[PHPwestoz] Good coding practice (article)
unknown at firepages.com.au
unknown at firepages.com.au
Thu Jan 6 14:25:01 UTC 2005
Good coding practice (article)Hi,
You only need to look at the php internals lists to see what type of religious war you are stepping into with variable naming standards ;)
There are several sets of coding standards out there , but the only one that really has a any reference to the php group (and loosely so) would be the PEAR coding standards..
I personally cant handle the `one true brace` convention but if I wanted to write for pear ... I would have no choice , so its at least one area within the PHP community where coding standards are `enforced`.
Perhaps that might offer some more pointers, ...even then, code commenting , how often & how verbose is another fight you can't win :D
----- Original Message -----
From: Adrian Gould
To: phpwestoz at lists.linux.org.au
Sent: Wednesday, January 05, 2005 5:52 PM
Subject: [PHPwestoz] Good coding practice (article)
An article that I found recently on PHPnoise has some good insights to coding practice ( http://www.phpnoise.com/tutorials/4/1 ).
Here is an extract (the second page of 4) that covers why worry about coding carefully.
What are your thoughts?
I aim to use this as a set piece of text for my students this semester.
Why do I need to worry about it?
So why should you care? You've written lots of code, you know what it's about, and you don't have any trouble. What's the big deal? Why should I go to the trouble required to apply "good coding" principles?
Essentially, if you apply these principles, then you will find your own work easier to read, easier to fix (for those of us who don't always get it right the first time - not that you have this problem), easier to go back to in six months to maintain, more robust, and anyone else who has to deal with your code stands a better chance of understanding it. Let's take a (brief) closer look at each one to drive it in.
Legibility - the code which you write (and this applies to the output it generates too) needs to be set out in such a way that you can read it. If you read a lot of other people's source code, then you will have noticed that sometimes it is a lot easier than others. A simple piece of code becomes very difficult to read when it's all cramped together with useless variable names and confusing logic. As for a complicated piece of code, you can forget it... Just because you know what something you've written does is no excuse for sloppy presentation.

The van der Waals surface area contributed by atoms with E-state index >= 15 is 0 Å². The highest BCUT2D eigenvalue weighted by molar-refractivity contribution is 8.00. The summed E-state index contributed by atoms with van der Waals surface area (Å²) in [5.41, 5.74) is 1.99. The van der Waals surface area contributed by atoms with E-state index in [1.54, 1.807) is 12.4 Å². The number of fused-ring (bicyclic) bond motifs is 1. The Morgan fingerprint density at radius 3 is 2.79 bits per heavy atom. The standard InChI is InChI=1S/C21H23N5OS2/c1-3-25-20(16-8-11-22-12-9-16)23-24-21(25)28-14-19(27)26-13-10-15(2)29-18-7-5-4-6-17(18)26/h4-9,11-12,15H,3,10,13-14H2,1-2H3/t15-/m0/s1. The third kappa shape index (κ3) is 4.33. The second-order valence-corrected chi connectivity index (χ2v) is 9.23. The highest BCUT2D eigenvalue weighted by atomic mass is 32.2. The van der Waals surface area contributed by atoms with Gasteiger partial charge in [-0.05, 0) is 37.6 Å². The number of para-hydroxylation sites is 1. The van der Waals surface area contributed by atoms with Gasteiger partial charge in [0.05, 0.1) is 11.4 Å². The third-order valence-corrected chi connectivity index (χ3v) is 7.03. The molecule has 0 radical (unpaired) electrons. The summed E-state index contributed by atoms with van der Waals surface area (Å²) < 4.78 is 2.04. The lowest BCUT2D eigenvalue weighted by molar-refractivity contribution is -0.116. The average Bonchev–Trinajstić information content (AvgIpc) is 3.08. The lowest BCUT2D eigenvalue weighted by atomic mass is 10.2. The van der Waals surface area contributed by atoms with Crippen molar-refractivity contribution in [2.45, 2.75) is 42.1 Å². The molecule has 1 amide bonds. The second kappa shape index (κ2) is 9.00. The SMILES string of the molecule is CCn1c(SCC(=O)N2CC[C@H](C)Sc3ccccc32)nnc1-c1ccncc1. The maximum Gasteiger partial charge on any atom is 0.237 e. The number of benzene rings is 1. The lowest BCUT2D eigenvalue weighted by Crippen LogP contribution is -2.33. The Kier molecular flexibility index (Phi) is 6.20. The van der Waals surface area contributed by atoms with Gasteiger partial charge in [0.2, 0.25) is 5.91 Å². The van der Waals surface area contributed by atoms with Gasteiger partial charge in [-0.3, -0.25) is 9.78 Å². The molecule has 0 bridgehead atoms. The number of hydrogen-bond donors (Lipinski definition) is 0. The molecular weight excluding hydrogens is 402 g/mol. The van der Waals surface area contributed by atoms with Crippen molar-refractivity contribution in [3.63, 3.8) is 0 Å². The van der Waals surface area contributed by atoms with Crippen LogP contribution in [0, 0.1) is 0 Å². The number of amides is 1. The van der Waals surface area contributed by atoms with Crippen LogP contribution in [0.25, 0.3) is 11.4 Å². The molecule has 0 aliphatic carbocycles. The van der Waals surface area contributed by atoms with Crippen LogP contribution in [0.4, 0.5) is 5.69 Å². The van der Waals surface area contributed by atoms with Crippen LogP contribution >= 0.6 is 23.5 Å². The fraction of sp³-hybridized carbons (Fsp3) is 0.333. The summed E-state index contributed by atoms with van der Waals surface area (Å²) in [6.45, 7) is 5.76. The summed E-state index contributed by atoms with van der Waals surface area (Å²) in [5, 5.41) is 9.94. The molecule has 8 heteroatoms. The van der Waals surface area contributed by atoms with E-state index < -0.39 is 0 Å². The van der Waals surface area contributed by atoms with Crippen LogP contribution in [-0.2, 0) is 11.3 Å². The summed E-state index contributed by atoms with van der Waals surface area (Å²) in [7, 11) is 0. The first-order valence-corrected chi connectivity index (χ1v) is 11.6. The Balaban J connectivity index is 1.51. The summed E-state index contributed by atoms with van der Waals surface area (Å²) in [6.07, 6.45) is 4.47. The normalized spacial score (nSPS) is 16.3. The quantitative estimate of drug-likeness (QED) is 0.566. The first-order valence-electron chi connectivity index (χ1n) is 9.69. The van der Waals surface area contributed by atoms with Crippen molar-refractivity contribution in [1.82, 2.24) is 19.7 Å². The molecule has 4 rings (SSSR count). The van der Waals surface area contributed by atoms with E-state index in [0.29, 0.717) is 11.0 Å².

Robustness - here I'm mainly talking about programs that accept input. Users (bless their little hearts) are like children; no matter how clearly and carefully you explain what they have to do to use your program someone always manages to do something which they aren't supposed to, be it putting in illegal characters (like "<" for html input forms) or pressing the wrong buttons. You need to try and make sure that your program is as forgiving as possible and check for these little lapses that users make. It will make your program much more popular because it will work (even if it's just putting out error messages which make sense).
Debugging - sure, somewhere out there it's possible that a person writes perfect code every time, first time. It does what they expect, and there are no problems. For the rest of us, however, debugging code is just part of the normal routine. The easier to read and more logical the construction of your code, the easier it should be to find that niggling error (like that missing ";" on line 3,204 of 5,000 which keeps "magically" deleting itself).
Portability and Maintainability - it's not always you who has to work with your code, and even if it is, what happens six months or a year after you wrote it? If it's a simple piece of code, ok, but the bigger the project the more difficult it is to get a feel for it afterwards. Try to keep this in mind when you're writing the code, and plan the logic and layout of your code in as comprehensible a way as possible.
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